Alzheimer’s Disease, a form of age-related dementia, is a chronic degenerative disorder of the brain, primarily affecting people aged 65 and older. While it starts out with minor issues such as forgetting recent events, it eventually causes victims to experience language difficulties, moodiness, inability to find their way around and loss of motivation. Eventually, victims lose control over their bodily functions.

Ultimately, the disease is fatal, with death occurring within nine years of diagnosis. Although there are no treatments or cures, a recent discovery made by researchers at the Massachusetts Institute of Technology indicates a way that will eventually enable doctors to prevent and possibly reverse the memory loss caused by Alzheimer’s.

Medical science is unclear on the causes of Alzheimer’s. There are a number of hypothesis suggesting that genetics may play a role, as well as toxins entering the brain due to failure of the blood-brain barrier. The mechanics of the disease are well understood, however.

The symptoms are due to two factors: (1) plaque buildup as the result of extra-cellular deposits of a substance known as amyloid beta and (2) the dysfunction of “tau” proteins, which provide stability to cell structure. Up to this point, the majority of research in this area has been concentrated on reducing the buildup of these plaques. However, it is not understood how and why this plaque buildup causes memory loss. Although medications have been developed that are able to clear these deposits, they are ineffective in helping Alzheimer’s patients in regaining their cognitive abilities.

Dr. Li-Huei Tsai, a member of the research team and co-author of the study, theorized that another factor was involved. In the course of earlier research, Dr. Tsai had discovered that a group of enzymes, known as histone deacetylases (HDACs), play an important role in cognitive function. In simple terms, certain HDACs can affect DNA, causing it to “close up,” preventing genes from communicating.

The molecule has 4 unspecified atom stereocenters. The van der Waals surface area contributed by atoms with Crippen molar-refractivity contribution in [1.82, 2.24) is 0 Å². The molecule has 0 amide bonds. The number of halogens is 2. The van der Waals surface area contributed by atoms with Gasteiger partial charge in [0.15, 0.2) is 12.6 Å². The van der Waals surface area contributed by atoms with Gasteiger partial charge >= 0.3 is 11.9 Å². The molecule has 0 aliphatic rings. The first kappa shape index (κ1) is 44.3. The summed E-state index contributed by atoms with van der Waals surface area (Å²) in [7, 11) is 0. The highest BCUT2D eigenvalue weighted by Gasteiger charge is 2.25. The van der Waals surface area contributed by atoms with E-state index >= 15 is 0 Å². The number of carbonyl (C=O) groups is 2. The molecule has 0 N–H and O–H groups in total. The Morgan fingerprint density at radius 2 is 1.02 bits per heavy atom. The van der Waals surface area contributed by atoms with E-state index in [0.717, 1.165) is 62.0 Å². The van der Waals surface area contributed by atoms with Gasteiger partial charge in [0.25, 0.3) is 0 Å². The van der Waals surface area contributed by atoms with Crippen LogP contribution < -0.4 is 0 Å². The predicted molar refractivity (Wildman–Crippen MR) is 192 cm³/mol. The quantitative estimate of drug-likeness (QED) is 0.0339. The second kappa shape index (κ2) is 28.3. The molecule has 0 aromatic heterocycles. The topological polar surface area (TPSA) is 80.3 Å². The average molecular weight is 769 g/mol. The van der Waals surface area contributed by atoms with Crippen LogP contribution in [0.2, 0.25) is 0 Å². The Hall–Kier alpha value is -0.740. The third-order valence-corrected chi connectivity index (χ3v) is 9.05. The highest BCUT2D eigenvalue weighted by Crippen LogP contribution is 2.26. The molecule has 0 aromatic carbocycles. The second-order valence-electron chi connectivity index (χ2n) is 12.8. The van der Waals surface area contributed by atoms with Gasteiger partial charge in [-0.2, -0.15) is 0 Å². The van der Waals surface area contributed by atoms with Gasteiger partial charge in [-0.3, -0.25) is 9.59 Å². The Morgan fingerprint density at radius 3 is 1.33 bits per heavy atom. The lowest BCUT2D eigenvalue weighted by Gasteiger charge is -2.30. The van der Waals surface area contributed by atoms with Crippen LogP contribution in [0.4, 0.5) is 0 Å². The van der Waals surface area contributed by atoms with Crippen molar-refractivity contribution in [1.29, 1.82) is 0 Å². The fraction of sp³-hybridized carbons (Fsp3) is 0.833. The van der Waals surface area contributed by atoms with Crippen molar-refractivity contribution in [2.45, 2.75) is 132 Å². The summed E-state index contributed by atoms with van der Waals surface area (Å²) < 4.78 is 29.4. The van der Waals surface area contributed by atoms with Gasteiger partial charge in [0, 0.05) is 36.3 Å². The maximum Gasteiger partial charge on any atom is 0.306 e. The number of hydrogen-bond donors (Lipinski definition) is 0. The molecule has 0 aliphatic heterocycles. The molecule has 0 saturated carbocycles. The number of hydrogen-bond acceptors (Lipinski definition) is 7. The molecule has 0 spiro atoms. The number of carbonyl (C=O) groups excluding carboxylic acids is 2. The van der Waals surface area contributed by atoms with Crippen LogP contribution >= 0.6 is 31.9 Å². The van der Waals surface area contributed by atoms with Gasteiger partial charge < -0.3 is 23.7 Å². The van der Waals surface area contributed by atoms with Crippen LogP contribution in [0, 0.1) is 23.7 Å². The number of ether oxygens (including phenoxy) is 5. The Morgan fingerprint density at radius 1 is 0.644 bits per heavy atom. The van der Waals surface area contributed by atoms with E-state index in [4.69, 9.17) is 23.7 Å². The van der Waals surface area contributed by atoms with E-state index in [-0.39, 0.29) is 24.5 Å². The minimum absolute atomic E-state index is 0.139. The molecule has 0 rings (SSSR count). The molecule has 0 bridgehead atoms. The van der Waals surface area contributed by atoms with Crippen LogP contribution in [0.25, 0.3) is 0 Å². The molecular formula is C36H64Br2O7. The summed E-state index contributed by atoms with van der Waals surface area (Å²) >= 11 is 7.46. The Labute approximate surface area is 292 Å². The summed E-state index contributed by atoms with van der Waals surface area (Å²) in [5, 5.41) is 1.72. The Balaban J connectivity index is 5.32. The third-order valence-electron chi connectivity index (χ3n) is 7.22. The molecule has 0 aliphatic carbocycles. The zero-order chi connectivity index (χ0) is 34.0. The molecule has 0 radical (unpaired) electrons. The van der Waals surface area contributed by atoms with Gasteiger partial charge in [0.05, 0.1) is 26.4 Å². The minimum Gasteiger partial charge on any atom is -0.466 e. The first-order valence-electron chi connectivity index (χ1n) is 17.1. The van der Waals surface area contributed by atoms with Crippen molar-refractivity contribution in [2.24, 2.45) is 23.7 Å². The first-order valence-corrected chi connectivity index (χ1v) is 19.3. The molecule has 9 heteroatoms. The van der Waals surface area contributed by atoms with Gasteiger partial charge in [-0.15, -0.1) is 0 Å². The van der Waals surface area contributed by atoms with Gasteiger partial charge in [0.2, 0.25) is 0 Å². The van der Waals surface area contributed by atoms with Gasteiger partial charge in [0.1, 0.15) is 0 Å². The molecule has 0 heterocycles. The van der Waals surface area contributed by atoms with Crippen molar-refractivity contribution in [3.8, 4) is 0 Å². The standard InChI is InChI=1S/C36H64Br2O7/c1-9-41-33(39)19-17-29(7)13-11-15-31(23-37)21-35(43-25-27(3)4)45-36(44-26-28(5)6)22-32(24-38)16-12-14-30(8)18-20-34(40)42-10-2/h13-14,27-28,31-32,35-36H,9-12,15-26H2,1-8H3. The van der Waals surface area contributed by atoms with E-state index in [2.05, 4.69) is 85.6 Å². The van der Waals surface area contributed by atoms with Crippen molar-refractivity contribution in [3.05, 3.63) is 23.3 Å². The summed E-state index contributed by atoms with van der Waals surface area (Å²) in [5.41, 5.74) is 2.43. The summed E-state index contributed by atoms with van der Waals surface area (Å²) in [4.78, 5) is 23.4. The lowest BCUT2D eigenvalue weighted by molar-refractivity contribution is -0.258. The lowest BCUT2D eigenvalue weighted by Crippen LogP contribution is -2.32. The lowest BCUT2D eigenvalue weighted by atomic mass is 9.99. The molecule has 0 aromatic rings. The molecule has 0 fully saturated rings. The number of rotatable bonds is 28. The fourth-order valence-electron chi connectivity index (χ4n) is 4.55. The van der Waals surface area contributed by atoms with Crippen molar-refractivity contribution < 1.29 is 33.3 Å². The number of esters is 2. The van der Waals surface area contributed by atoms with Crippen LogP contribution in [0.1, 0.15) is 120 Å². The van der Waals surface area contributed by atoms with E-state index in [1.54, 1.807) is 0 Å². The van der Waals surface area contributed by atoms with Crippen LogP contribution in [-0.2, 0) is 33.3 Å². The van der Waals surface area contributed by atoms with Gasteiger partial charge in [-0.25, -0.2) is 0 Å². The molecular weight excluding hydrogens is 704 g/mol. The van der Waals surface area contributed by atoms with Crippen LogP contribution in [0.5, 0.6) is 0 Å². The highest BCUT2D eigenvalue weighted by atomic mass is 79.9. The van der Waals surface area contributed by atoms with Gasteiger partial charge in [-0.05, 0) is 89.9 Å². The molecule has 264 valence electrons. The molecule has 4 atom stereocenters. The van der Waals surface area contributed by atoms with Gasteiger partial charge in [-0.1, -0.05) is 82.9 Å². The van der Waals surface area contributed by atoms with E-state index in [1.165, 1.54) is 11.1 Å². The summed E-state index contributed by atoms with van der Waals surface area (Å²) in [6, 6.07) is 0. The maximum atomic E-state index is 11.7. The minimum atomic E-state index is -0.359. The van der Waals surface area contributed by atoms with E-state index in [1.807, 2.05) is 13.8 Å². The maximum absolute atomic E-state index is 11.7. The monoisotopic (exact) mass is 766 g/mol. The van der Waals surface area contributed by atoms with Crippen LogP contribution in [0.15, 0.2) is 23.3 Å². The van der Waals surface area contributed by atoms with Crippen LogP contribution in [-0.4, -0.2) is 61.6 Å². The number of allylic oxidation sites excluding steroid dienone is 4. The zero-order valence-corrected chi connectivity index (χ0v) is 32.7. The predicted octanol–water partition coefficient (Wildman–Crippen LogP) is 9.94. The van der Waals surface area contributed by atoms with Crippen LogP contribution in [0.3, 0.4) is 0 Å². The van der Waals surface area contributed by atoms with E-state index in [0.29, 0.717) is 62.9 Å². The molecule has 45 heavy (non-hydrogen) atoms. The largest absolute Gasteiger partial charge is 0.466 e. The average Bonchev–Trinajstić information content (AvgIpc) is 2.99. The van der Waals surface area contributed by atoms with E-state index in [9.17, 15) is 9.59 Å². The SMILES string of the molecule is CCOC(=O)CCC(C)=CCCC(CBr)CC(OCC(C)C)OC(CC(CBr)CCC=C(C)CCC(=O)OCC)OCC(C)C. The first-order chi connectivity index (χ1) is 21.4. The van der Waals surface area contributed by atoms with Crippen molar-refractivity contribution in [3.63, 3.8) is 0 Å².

In experiments on lab mice exhibiting symptoms of Alzheimer’s, Dr. Tsai and her colleagues found that one particular HDAC – identified as HDAC2 – was plentiful in the hippocampus, the region in the brain associated with memory formation. HDAC2 was found to be “clinging” to genes involved in the control of synaptic control, the connections between neurons that build or weaken in response to new stimuli.

This in turn blocks the genes’ ability to carry out their function. Tsai noted, “With such a blockade, the brain really loses the ability to quickly respond to stimulation. You can imagine that this creates a huge problem in terms of learning and memory functions, and perhaps other cognitive functions.”

When the researchers shut off HDAC in the hippocampi of the test mice, these genes were able to resume their jobs. As a result, synaptic density began to increase once more and normal cognitive function was eventually restored. The problem has been to find some way to disable the action of HDAC2 by itself. Up until now, science has been unable to find anything that specifically targets HDAC2.

The recent study has identified a protein known as Sp3, which is also a “transcription factor.” This substance also plays a role in the communication between DNA and RNA – and as it turns out, assists HDAC2 in causing synaptic damage in the brain. By using fragments of HDAC2, researchers were able to connect with Sp3 in the brains of lab mice, using an experimental technique known as “gene knockdown,” a method of disabling gene communication.

These results, as promising as they seem, do not mean that the methods used on lab mice would work with human subjects. However, the study has revealed what appears to be at the root of Alzheimer’s-related memory loss, giving medical scientists a target at which to train pharmaceutical weapons – and illuminates a path to the development of medications that could one day make Alzheimer’s Disease a relic of the past.

The MIT study appeared in the August 8th issue of Cell Reports.

K.J. McElrath is a former history and social studies teacher who has long maintained a keen interest in legal and social issues. In addition to writing for The Ring of Fire, he is the author of two published novels: Tamanous Cooley, a darkly comic environmental twist on Dante's Inferno, and The Missionary's Wife, a story of the conflict between human nature and fundamentalist religious dogma. When not engaged in journalistic or literary pursuits, K.J. works as an entertainer and film composer.